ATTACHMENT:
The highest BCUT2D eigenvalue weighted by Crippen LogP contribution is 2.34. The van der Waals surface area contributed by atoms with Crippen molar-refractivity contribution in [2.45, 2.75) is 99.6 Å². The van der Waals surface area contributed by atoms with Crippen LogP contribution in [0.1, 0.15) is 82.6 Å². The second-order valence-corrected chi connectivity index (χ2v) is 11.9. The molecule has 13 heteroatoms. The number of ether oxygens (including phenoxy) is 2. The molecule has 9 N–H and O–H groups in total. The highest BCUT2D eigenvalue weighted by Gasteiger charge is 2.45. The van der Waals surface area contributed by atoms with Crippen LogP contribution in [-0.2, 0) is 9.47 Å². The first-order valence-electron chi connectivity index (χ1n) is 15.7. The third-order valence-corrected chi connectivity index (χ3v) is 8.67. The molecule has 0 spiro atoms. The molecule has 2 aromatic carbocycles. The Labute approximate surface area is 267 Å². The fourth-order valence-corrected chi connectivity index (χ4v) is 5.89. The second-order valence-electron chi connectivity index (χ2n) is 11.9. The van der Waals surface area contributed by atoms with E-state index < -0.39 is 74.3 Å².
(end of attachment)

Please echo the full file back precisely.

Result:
The highest BCUT2D eigenvalue weighted by Crippen LogP contribution is 2.34. The van der Waals surface area contributed by atoms with Crippen molar-refractivity contribution in [2.45, 2.75) is 99.6 Å². The van der Waals surface area contributed by atoms with Crippen LogP contribution in [0.1, 0.15) is 82.6 Å². The second-order valence-corrected chi connectivity index (χ2v) is 11.9. The molecule has 13 heteroatoms. The number of ether oxygens (including phenoxy) is 2. The molecule has 9 N–H and O–H groups in total. The highest BCUT2D eigenvalue weighted by Gasteiger charge is 2.45. The van der Waals surface area contributed by atoms with Crippen LogP contribution in [-0.2, 0) is 9.47 Å². The first-order valence-electron chi connectivity index (χ1n) is 15.7. The third-order valence-corrected chi connectivity index (χ3v) is 8.67. The molecule has 0 spiro atoms. The molecule has 2 aromatic carbocycles. The Labute approximate surface area is 267 Å². The fourth-order valence-corrected chi connectivity index (χ4v) is 5.89. The second-order valence-electron chi connectivity index (χ2n) is 11.9. The van der Waals surface area contributed by atoms with E-state index < -0.39 is 74.3 Å².